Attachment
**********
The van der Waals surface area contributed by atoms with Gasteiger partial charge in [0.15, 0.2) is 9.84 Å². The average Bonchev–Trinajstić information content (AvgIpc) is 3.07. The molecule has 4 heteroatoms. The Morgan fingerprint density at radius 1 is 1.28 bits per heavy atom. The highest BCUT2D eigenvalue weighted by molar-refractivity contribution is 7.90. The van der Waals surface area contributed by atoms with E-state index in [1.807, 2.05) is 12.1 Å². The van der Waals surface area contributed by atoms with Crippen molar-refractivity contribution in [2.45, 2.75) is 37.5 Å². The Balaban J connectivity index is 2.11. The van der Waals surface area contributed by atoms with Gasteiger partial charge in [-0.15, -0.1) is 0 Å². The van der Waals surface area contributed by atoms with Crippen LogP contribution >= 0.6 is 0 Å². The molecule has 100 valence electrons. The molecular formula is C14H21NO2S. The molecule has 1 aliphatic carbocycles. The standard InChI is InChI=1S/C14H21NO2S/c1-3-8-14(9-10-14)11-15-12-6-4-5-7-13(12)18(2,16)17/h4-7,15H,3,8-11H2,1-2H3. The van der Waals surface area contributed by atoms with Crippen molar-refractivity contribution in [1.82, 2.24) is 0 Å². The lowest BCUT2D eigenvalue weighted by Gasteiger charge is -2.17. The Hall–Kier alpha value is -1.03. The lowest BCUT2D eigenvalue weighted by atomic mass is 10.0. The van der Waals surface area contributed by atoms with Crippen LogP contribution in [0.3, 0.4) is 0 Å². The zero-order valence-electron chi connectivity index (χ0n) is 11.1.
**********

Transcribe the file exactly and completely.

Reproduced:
The van der Waals surface area contributed by atoms with Gasteiger partial charge in [0.15, 0.2) is 9.84 Å². The average Bonchev–Trinajstić information content (AvgIpc) is 3.07. The molecule has 4 heteroatoms. The Morgan fingerprint density at radius 1 is 1.28 bits per heavy atom. The highest BCUT2D eigenvalue weighted by molar-refractivity contribution is 7.90. The van der Waals surface area contributed by atoms with E-state index in [1.807, 2.05) is 12.1 Å². The van der Waals surface area contributed by atoms with Crippen molar-refractivity contribution in [2.45, 2.75) is 37.5 Å². The Balaban J connectivity index is 2.11. The van der Waals surface area contributed by atoms with Gasteiger partial charge in [-0.15, -0.1) is 0 Å². The van der Waals surface area contributed by atoms with Crippen LogP contribution >= 0.6 is 0 Å². The molecule has 100 valence electrons. The molecular formula is C14H21NO2S. The molecule has 1 aliphatic carbocycles. The standard InChI is InChI=1S/C14H21NO2S/c1-3-8-14(9-10-14)11-15-12-6-4-5-7-13(12)18(2,16)17/h4-7,15H,3,8-11H2,1-2H3. The van der Waals surface area contributed by atoms with Crippen molar-refractivity contribution in [1.82, 2.24) is 0 Å². The lowest BCUT2D eigenvalue weighted by Gasteiger charge is -2.17. The Hall–Kier alpha value is -1.03. The lowest BCUT2D eigenvalue weighted by atomic mass is 10.0. The van der Waals surface area contributed by atoms with Crippen LogP contribution in [0.3, 0.4) is 0 Å². The zero-order valence-electron chi connectivity index (χ0n) is 11.1.